In 1887 the RCCC set up a Special Committee for ideas to celebrate the 50th Annual Meeting of the RCCC the following year. One idea adopted was the setting up of a Literary Committee to prepare a sketch of the Club's history during the previous 50 years, with the Rev. John Kerr MA, FSA Scot as convener.

The result was a book entitled "The history of curling and 50 years of the Royal Caledonian Club" published in April 1890 a copy of which was lent by Robert Smith, one of our members. On page 115 it states that Borestone Curling Society (the word 'club' was not much used before the 18th century) was founded in 1750 and was one of 28 clubs then affiliated to the Royal Caledonian Club as having been formed in the 18th century. On page 208 it states that "a part of the Serbonian bog, where the English cavalry were ensnared and defeated, was accordingly transformed into a curling pond, and the Borestone, in which Bruce planted his standard before the battle, was the name under which the oldest club in Stirling continued to 'curl the channel-stane'". The club was admitted to the RCCC in 1840 (at that time known as the Grand Caledonian Curling Club). Before, and possibly after, the Second World War Borestone's pond was at Bearside in the grounds of Polmaise Castle, which was owned by the Murrays of Polmaise. See the map.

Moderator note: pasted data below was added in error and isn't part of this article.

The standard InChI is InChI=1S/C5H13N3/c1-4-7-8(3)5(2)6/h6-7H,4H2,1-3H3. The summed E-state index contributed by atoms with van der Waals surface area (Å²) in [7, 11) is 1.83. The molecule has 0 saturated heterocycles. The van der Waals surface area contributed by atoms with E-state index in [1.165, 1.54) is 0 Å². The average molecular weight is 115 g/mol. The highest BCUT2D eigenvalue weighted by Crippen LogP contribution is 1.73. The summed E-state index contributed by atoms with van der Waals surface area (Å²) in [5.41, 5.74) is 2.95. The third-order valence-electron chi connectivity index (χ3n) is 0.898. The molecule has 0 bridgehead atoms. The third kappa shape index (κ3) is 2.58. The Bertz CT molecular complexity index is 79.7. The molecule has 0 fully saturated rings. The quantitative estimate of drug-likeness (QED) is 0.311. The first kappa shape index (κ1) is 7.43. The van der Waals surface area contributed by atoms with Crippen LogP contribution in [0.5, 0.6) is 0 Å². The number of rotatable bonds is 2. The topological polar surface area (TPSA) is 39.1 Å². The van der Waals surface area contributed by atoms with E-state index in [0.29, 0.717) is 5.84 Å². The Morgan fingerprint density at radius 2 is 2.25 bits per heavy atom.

Stirling Curling Club was founded in February 1820 according to the RCCC Yearbook. This has been verified by research in the earliest editions of the Stirling Journal at Stirling Library, and it was admitted to the RCCC in 1841 (then the GCCC). The only mention of this club in Rev. Kerr's book is on page 209 where it says that it was formed in 1820 but no information was at that time available. The club's pond was at the start of the Carse immediately below the Golf Course crags, between the Kings Park farm and the Homesteads.See the map.

Next